Honda seriously threatened the lower power motorcycle market in the US, in 1962 it sold more motorcycles than the rest of the market together. The T20 Tiger Cub was in trouble, Triumph tries to face the Japanese threat by widening the range of offer in this segment of the market by developing deep updates, but it is too late, this year half of the previous one is sold, and the end of the T20 is approaching.

This year the Tina scooter is launched, with a two-stroke engine and 100cc, Triumph allocates many resources for the development of this vehicle, the final product is quite innovative and ingenious, incorporates automatic transmission.

 

 

Pragmatism. Triumph 1960-1962

Triumph 1960-1962

 

The construction of the C range of two cylinders had been unified since 1957, and BSA already had its A65 unified to roll, now it would be the turn of Turner’s parallel twin-cylinder. Obviously the unification would bring an amazing cost reduction to the company and add simplicity to the manufacturing operation.

Triumph Trident 750cc | Triumph 1960-1962

It took 8 months for Turner and Hopwood to have the new 650cc engine ready. Using many of the components of the predecessor unit, this new development would incorporate significant updates, rigid crankcases, a new aluminum cylinder head, the crankshaft received a lighter flywheel and the magnet disappeared, all 650cc engines would have coil ignition. However, the attractive previous shape of the gearbox and the distribution chest remained, details that would continue to give beauty to the new engine.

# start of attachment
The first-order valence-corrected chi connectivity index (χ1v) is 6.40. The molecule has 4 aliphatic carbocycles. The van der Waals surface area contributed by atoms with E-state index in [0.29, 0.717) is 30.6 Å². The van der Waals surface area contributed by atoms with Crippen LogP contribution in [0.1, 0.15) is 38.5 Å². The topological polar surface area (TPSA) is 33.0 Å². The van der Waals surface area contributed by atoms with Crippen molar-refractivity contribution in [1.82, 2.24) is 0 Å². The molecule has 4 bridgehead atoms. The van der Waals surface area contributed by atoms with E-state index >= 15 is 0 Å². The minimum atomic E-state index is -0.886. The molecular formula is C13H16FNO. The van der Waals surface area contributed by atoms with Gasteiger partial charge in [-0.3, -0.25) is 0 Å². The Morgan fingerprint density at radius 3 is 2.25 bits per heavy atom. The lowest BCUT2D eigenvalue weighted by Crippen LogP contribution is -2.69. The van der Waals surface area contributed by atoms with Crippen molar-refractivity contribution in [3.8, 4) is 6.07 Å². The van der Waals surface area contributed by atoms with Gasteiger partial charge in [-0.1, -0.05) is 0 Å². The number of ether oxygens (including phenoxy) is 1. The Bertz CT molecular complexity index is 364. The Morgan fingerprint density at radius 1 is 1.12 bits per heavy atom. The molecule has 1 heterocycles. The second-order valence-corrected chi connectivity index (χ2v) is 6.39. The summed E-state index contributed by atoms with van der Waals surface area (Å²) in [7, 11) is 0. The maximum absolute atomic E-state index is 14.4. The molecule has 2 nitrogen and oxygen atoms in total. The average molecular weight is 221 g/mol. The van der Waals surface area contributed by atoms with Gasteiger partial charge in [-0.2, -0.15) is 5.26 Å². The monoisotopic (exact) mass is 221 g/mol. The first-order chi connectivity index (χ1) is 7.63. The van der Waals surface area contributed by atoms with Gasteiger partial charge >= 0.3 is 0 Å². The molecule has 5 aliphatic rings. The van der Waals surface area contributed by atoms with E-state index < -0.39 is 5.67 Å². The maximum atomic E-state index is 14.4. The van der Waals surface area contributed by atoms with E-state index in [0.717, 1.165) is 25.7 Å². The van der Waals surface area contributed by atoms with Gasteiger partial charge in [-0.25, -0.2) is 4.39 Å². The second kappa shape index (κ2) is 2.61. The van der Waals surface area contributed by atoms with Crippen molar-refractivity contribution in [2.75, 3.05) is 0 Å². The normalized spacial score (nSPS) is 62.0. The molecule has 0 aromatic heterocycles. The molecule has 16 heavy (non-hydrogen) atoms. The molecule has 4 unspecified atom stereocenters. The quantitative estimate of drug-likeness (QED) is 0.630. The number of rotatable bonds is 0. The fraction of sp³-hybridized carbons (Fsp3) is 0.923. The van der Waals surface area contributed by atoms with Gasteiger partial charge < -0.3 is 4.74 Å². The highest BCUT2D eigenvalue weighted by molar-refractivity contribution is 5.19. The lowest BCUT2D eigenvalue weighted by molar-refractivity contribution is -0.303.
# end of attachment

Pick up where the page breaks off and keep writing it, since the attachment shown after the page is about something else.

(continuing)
Doug Hele joined Triumph as a development engineer. Hele had left Norton after his Birmingham factory closed, and one of his first projects in Triumph was to plan the 750cc Trident with Bert Hopwood. Hele would also have a great impact on the development of the Bonneville, making gradual improvements in motorcycle driving that contributed to Triumph’s success during the 1960s and established it as the most iconic British sports motorcycle of the time.

The construction of the C range of two cylinders had been unified since 1957, and BSA already had its A65 unified to roll, now it would be the turn of Turner’s parallel twin-cylinder. Obviously the unification would bring an amazing cost reduction to the company and add simplicity to the manufacturing operation.

 

 

 

 

Source: “Triumph motorcycles 1937-today” of Ian Falloon